As Niles Eldredge and Sidney Horenstein point out in “Concrete Jungle” (2014), according to the plant’s website at the time (the new website’s corporate lingo steers away from scientific data), “trash, pesticides, petroleum products, PCBs, mercury, cadmium, lead, pathogenic microorganisms, and nutrients[,] which reduce the dissolved oxygen content of the water[,] [were] dumped into Newtown Creek” . Even now, the surrounding businesses include a waste solutions company, a scrap metal place, auto repair shops, an e-waste business, a wood exchange site and parking lots – a landscape of post-industrial wreckage.

Grid of industrial promise and environmental destruction

Greenpoint has been a wasteland for a long time. Between the 1850s and early 20th century, over 100 oil distilleries appeared on the shorelines of Newtown Creek. As a historical review explains: “These distilleries were dumping more than 30,000 gallons of chemical-laden byproducts into the creek every week.” Petroleum refiners anchored a network of “varnish and paint manufacturers came for access to the oil used in their products; chemical companies came to produce the sulfuric acid used to improve the odor and color of kerosene and expanded to include other products.” The overflowing sewage treatment plant fit perfectly into this grid of industrial promise and environmental destruction.

This patch of ravaged landscape with an aspirational view of Manhattan’s skyline is the United States of America that immigrants from Poland were welcomed to. By the mid 1890s, as if planting a flag, Poles erected their first church in the neighborhood, and twenty years later, they built another one. Here, they felt understood. Safe.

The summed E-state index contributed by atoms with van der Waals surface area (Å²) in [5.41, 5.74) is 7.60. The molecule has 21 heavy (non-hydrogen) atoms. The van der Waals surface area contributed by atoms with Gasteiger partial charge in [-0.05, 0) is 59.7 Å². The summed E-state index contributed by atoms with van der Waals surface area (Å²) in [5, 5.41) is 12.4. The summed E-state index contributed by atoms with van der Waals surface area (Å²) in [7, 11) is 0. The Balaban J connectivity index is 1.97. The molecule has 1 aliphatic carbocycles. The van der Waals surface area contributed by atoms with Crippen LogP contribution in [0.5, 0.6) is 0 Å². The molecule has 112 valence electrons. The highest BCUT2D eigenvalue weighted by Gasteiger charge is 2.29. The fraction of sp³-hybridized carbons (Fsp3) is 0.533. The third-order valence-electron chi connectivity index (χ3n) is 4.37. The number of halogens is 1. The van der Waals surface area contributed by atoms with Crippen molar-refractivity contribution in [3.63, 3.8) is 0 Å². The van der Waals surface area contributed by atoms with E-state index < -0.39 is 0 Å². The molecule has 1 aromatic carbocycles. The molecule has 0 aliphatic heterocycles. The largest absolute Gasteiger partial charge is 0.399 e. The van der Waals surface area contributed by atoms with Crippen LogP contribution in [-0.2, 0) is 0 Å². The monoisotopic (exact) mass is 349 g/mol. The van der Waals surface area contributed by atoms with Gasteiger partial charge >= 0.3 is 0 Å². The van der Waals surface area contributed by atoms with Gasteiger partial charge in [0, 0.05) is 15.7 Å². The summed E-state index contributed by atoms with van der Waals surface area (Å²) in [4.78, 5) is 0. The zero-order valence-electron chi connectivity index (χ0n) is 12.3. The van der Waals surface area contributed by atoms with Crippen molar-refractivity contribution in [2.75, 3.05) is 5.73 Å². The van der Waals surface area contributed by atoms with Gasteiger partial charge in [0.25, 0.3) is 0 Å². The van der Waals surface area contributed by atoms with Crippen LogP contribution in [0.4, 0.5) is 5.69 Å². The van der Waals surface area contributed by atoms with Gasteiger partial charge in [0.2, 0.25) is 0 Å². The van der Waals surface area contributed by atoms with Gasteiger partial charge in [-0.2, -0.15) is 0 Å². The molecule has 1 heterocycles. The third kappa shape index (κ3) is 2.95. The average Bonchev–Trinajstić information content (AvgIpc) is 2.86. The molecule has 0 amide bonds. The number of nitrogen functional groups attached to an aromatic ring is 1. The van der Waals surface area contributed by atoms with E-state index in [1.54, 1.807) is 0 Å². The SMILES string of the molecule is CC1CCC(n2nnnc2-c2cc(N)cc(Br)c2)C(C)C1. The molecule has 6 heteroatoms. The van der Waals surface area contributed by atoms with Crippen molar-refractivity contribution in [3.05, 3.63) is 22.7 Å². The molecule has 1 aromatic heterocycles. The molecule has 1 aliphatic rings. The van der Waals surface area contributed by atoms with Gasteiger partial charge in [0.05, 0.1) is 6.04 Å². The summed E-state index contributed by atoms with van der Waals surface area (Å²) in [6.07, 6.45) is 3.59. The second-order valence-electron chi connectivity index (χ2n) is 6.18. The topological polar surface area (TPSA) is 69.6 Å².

When I arrived in the U.S. in the 1990s, Greenpoint smelled like rotten eggs on many nights, and the local Polish language clinics anecdotally had a surprising number of stomach cancer cases. Perhaps unsurprisingly, the neighborhood playgrounds were located in proximity to superfund sites, like the one that is across the street from the now defunct NuHart Plastics, a plastic and vinyl manufacturing plant that was in operation for about 50 years. Underneath it – even now, twenty years after the factory closed – a thick 5ft. / 1.5m layer of toxic phthalates (which are used as plasticizers) floats on top of the groundwater table.

As Lisa Bloodgood, a community environmental health expert and North Brooklyn activist and organizer, told me during a research conversation, “There is no place [in Greenpoint] where I would feel comfortable putting my baby in the grass”. This toxic wreckage on lands stolen from those, who for thousands of years had stewarded them in ecologically efficient ways, is what my child will consider our place in the world.

On the edge of habitable space

The free-market ideology of individualism, like much of the “American Dream,” can be seen as a story of struggle over who – human or more-than-human – has the right to have their intelligence, consciousness, interiority and agency recognized. Immigrants from Eastern Europe with their “strange customs,” limited language skills and later Cold War-era vilification, were easy targets for discrimination. As Polish jokes suggest, given any agency, Poles only know how to mishandle it. We are a mass of fools with no interior life committing one gaffe after another in the simplest and most poorly paid jobs as we try to survive in the urban pinnacle of late capitalism. Living on the edge of habitable space, our ability to survive always seemed closer to the history of the dying ecosystems of the creeks, marshes, and wetlands that surrounded Greenpoint than to the robber barons across the river.